Transformation of P. haemolytica with Plasmid DNA

Electrocompetent P. haemolytica were prepared by inoculating BHI broth with a single colony from and overnight BHI/blood agar plate. The culture was grown until an OD600 of 0.8 was reached, at which time the culture was in mid-logarithmic growth (data not shown). Bacteria were harvested by centrifugation, and washed 3 times in 15% glycerol, and resuspended in 1/50 of the original volume. Aliquot's (50 μl) of electrocompetent P. haemolytica were transformed with plasmid DNA using the following conditions: 1000Ω, 2.25 kV and 25 μF, in 0.2 cm cuvettes. Following electroporation transformed cells were grown in BHI broth, with shaking at 37 C. for four hours, without antibiotic selection, before plating onto BHI agar containing the appropriate antibiotic selection.

Production of Antisera

The Lkt open reading frame derived by PCR was sub-cloned from pUC-Lkt into the expression vector pGEX2T, so as to be in frame with the GST gene. The GST-Lkt fusion protein was purified by GST affinity chromatography as per the manufacturers instructions (Pharmacia, Sweden).

Rabbits were given a total of three doses of purified protein (100 μg) at two week intervals, the first of which was in Freund's complete adjuvant, with subsequent vaccinations in Freund's incomplete adjuvant. Sera was collected two weeks following the final boost.

Western Blot Analysis

Wester, blot (immunoblot) analysis was performed by the method of Sambrook et al., (1989). Rabbit sera produced against the GST-Lkt fusion protein was used for detection of Lkt at a dilution of 1 in 50. The conjugate, used at a 1 in 1000 dilution, was Sheep anti-sera rabbit Ig affinity isolated HRP conjugated antisera (sienus) with tetramethylbenzidine (McKimm-Breschkin 1990) as the substrate. Bacterial samples for western blot analysis were prepared by diluting overnight cultures 1 in 20 in the appropriate growth media, and incubating at 37 C. with vigorous shaking until an OD600 of 0.8 was reached. At this point samples containing 20 μl of total culture were analysed by SDS-PAGE, and proteins transferred to nitrocellulose (Bio-Rad) using a Bio-Rad Transblot Cell as described in the manufacturer's specifications.

Construction of an Lkt Expression Cassette for P. haemolytica

The Lkt open reading frame (ORF) was subcdoned from pUC-Lkt into the expression vector pQE30 (IQAGEN Inc., Chatsworth, Calif., USA) in frame with the poly-His purification signal, as outlined in FIG. 1. Expression of the Lkt gene from pQE30 (pQE-Lkt) was under the control of the E. coli phage T5 promoter and two lac operator sequences. To facilitate the sub-cloning of this expression element from pQE-Lkt to alternative plasmids the Kanamycin resistance gene was isolated from pUC4K (Pharmacia) and shuttled through pIC20R before being cloned into pQE-Lkt as outlined in FIG. 1. The resulting plasmid, pQE-LktK, contains the Kanamycin resistance gene and Lkt gene, linked to the T5 promoter, both flanked by unique SphI restriction enzyme sites (FIG. 1).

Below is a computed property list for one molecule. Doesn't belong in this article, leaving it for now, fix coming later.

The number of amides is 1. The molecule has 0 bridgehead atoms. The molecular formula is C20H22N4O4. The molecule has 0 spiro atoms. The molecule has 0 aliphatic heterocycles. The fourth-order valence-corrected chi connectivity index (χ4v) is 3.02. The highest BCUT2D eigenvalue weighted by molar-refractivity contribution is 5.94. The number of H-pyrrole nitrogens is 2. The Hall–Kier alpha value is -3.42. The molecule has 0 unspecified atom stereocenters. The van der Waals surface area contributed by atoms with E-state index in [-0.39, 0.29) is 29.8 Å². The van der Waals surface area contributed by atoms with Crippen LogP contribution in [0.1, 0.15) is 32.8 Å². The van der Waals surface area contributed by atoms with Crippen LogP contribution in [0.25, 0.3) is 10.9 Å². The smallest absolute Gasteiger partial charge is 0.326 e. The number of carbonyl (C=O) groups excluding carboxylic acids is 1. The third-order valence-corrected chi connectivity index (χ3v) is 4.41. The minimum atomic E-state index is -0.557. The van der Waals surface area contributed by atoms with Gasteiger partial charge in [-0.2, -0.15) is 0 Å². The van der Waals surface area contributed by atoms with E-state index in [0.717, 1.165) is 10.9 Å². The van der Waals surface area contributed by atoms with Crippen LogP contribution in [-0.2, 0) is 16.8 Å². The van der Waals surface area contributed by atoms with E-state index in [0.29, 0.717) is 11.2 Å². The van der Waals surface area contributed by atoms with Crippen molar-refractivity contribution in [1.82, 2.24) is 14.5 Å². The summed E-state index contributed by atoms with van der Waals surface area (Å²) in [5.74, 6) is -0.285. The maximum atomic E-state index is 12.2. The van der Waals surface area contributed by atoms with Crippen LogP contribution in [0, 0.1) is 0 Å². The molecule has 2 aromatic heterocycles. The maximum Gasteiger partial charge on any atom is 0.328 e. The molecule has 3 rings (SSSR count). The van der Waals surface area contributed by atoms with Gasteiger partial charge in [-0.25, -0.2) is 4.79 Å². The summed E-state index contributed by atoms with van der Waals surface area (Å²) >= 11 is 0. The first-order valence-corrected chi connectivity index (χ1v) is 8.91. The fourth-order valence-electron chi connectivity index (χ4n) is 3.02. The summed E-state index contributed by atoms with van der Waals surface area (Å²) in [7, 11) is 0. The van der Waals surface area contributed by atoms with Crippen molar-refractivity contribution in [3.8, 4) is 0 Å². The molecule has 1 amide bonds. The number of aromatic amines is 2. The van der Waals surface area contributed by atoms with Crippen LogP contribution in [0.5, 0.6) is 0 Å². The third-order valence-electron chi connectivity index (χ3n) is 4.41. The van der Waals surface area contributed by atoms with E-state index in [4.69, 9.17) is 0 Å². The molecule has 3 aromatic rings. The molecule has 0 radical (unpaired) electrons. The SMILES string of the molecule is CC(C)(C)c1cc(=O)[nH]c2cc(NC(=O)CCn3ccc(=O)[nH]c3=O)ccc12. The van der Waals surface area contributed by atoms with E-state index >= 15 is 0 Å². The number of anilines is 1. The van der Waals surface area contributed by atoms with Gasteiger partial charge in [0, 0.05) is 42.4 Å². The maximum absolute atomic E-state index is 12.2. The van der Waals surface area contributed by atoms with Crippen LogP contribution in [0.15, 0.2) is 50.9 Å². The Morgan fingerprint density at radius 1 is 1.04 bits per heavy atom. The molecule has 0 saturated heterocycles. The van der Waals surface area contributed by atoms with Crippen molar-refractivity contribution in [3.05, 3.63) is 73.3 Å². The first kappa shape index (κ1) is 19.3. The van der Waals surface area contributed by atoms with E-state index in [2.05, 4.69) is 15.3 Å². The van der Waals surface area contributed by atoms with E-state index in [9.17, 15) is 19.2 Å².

A plasmid suitable for transforming P. haemolytica has been developed within our laboratory. The parent plasmid was isolated from an Australian strain of Actinobacillus pleuropneumoniae and has been developed into the plasmid vector pIG3B as outlined in FIGS. 2A, 2B and 2C. The SphI restriction enzyme fragment containing the Lkt gene, and the transcription regulation signals, was isolated from pQE-T1K, and subcloned into the EcoRV site of pIG3B to produce the P. haemolytica Lkt A gene expression vector pIG3B-Lkt, as outlined in FIG. 3.

Construction of P. haemolytica Vaccine Strain

During a process of site mutagenesis of the P. haemolytica (EMAI strain) chromosome, designed to delete a small portion of the Lkt C gene, an isolate was obtained that failed to produce a zone of haemolysis on blood agar plates. Further characterisation of this strain (Ph:Lkt) showed it to be deficient in both Lkt C and A production.

The Ph:Lkt strain was transformed with pIG3B-Lkt as described in materials and method, and DNA was isolated from Kanamycin resistance colonies and analysed by restriction enzyme digestion to confirm the predicted profiles of pIG3B-Lkt.

Characterisation of the P. haemolytica Vaccine Strain

Overnight cultures of Ph:Lkt31 strain containing pIG3B-Lkt, as well as the P. haemolytica Ph:Lkt, and ATCC strains, were examined by western blotting using antisera raised in rabbits against the GST affinity purified Lkt protein. From the western blot (FIG. 4) it can be seen that the Ph-Lkt strain did not specifically bind any antibodies present in the sera, whilst both the wild type ATCC strain and the Ph:Lkt strain containing pIG3B-Lkt both produced proteins of the predicted molecular weight of the Lkt, that reacted with the Lkt antiserum.

EXAMPLE 1 EVALUATION OF PH TOX: VACCINE STRAIN IN CATTLE